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Tuesday, November 8, 2011

How to Clean Star Garnet Rough

Larger star garnet crystals have a tendency to be encrusted in a thick layer of rusty iron oxide. It can be tough to remove and there is no way to tell if a crystal is even worth cutting unless this layer is removed.

This large crystal fragment barely has any garnet peeking out. I chose
 this piece because I thought I saw some silk on the surface.  A penny is 
provided for scale. The preying mantis volunteered his modeling services.

The use of oxalic acid is a well known method for removing iron oxide staining from quartz and I've heard it recommended for star garnet crystals too. Commonly known as "wood bleach", most hardware stores carry it in stock. The downside to oxalic acid is that it is corrosive and toxic. I've been avoiding cleaning my crystals with this method since I share my workshop with a very inquisitive Siamese Cat. Just like a small child- I know he'll find a way into this potential toxic garnet stew.

Recently, I heard of a much easier suggestion- a brass bristle brush. Steel might work too. I had neither. However, I am restoring a rusted-out cabbing machine and do have a rust/paint stripping abrasive wheel (manufactured by 3M) that fits into a hand power drill. Here are the results:

 The same crystal face. Rust is nearly all gone. It worked!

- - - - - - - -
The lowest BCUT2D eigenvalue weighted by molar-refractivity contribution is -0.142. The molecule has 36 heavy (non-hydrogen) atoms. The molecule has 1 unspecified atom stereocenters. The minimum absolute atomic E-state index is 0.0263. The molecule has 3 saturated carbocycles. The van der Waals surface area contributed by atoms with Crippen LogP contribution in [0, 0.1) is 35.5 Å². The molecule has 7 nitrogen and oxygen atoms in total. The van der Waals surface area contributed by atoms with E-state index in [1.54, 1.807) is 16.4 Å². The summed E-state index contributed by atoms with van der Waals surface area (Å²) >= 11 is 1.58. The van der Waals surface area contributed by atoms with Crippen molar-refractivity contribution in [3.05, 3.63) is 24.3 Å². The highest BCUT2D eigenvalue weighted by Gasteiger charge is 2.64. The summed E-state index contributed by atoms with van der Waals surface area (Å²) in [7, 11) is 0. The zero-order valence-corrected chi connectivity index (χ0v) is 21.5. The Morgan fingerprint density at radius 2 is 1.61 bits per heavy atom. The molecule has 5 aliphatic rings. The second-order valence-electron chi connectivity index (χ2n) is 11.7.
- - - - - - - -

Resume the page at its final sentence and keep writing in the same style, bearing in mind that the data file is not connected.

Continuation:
A very silky portion of the crystal. This one is a cutter.

This is a great method for a peek into your garnet rough- especially if you don't have a cabbing machine setup. I did test for asterism with the "oil test" and discoverd that this crystal will yield some brightly starred gems. Has anyone tried the brass or steel brush method?


  1. Great job on this page! I did not even know the asterism could be tested on an entirely rough stone. If you get the time that would be a great add-on to this page! Thank you.

  2. I tried it with a steel brush for my dremel, and it did sorta worked but seemed to wear out the brush super fast. More so then the garnets crust.

  3. Ive tried many brushes and here is what ive found; Dont buy the expensive brushes as the 10 dollar one lasts only a little longer than the 3 for five bucks. I use a decent drywall cutting bit to do the bigger stuff and then finish with the wheel. Brass and steel brushes work well but i find the steel brush leaves a metallic stain on the stone that requires further cleaning after. Many wheels later i highly recomend a face shield because they dont last long and tend to fly apart. I have used a large side grinder with a stainless wheel on big matrix chunks with some success. As long as the rpms are low it does a decent job cutting threw the mica schist. while a high rpm does a great job of power stripping the stones out.

    good luck out there